In 6 members of a family (family 5) with autosomal dominant mental retardation-47 (MRD47; 617635), Lehalle et al. (2017) identified a heterozygous intragenic deletion within the STAG1 gene (604358.0001). The deletion, which was found by array-CGH, segregated with the disorder in the family. Whole-exome sequencing of several large patient cohorts identified 11 different nonrecurrent de novo heterozygous missense or frameshift mutations in the STAG1 gene (see, e.g., 604358.0002-604358.0006) in 11 additional unrelated patients with a similar phenotype. Functional studies of the variants and studies of patient cells were not performed, but Lehalle et al. (2017) postulated that the neurodevelopmental phenotype is caused by STAG1 haploinsufficiency with a putative disruptive effect on transcriptional regulation.

▼ ALLELIC VARIANTS ( 6 Selected Examples):

.0001 MENTAL RETARDATION, AUTOSOMAL DOMINANT 47
STAG1, 173-BP DEL
In 6 members of a family (family 5) with autosomal dominant mental retardation-47 (MRD47; 617635), Lehalle et al. (2017) identified a heterozygous 173-bp intragenic deletion within the STAG1 gene including exons 2-5 or 2-6. The deletion, which was found by array-CGH, segregated with the disorder in the family. Functional studies of the variant and studies of patient cells were not performed.

.0002 MENTAL RETARDATION, AUTOSOMAL DOMINANT 47
STAG1, HIS478PRO
In a patient (patient 8) with autosomal dominant mental retardation-47 (MRD47; 617635), Lehalle et al. (2017) identified a de novo heterozygous c.1433A-C transversion (c.1433A-C, NM_005862.2) in the STAG1 gene, resulting in a his478-to-pro (H478P) substitution at a conserved residue. The mutation, which was found by exome sequencing, was not found in the ExAC database. Functional studies of the variant and studies of patient cells were not performed.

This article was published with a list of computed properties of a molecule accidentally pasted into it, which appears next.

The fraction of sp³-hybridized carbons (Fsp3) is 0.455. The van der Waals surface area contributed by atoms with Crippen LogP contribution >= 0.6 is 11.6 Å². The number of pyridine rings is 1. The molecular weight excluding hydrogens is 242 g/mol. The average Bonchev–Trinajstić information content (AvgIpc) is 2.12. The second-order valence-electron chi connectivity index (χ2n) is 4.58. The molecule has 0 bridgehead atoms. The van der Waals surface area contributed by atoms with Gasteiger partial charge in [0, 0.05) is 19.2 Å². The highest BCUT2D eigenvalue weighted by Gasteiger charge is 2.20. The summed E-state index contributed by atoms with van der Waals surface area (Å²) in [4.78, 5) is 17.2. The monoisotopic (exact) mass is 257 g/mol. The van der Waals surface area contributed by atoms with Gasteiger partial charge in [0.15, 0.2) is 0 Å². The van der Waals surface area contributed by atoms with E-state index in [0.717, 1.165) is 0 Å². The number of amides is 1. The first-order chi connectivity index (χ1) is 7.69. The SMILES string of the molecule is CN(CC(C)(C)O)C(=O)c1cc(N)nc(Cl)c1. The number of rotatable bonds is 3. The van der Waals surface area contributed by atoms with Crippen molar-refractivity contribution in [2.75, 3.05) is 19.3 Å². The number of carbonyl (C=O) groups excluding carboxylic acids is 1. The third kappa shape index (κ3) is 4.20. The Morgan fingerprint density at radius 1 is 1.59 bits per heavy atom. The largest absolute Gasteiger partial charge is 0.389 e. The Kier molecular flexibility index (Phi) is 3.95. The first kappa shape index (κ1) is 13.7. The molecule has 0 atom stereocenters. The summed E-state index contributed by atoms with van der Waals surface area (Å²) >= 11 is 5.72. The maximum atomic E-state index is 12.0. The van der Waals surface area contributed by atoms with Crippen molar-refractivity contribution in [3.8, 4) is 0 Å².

.0003 MENTAL RETARDATION, AUTOSOMAL DOMINANT 47
STAG1, ARG216GLY
In a patient (patient 9) with autosomal dominant mental retardation-47 (MRD47; 617635), Lehalle et al. (2017) identified a de novo heterozygous c.646A-G transition (c.646A-G, NM_005862.2) in the STAG1 gene, resulting in an arg216-to-gly (R216G) substitution at a conserved residue. The mutation, which was found by exome sequencing, was not found in the ExAC database. Functional studies of the variant and studies of patient cells were not performed.

.0004 MENTAL RETARDATION, AUTOSOMAL DOMINANT 47
STAG1, ARG373GLN
In a patient (patient 10) with autosomal dominant mental retardation-47 (MRD47; 617635), Lehalle et al. (2017) identified a de novo heterozygous c.1118G-A transition (c.1118G-A, NM_005862.2) in the STAG1 gene, resulting in an arg373-to-gln (R373Q) substitution at a conserved residue. The mutation, which was found by exome sequencing, was not found in the ExAC database. Functional studies of the variant and studies of patient cells were not performed.

.0005 MENTAL RETARDATION, AUTOSOMAL DOMINANT 47
STAG1, 5-BP DUP, NT1460
In a patient (patient 11) with autosomal dominant mental retardation-47 (MRD47; 617635), Lehalle et al. (2017) identified a de novo heterozygous 5-bp duplication (c.1460_1464dup, NM_005862.2) in the STAG1 gene, resulting in a frameshift and premature termination (Trp489ValfsTer10). The mutation, which was found by exome sequencing, was not found in the ExAC database. Functional studies of the variant and studies of patient cells were not performed.

.0006 MENTAL RETARDATION, AUTOSOMAL DOMINANT 47
STAG1, 1-BP DUP, NT1736
In a patient (patient 16) with autosomal dominant mental retardation-47 (MRD47; 617635), Lehalle et al. (2017) identified a de novo heterozygous 1-bp duplication (c.1736dup, NM_005862.2) in the STAG1 gene, resulting in a frameshift and premature termination (Ser580ValfsTer21). The mutation, which was found by exome sequencing, was not found in the ExAC database. Functional studies of the variant and studies of patient cells were not performed.

Tags: 3q22.3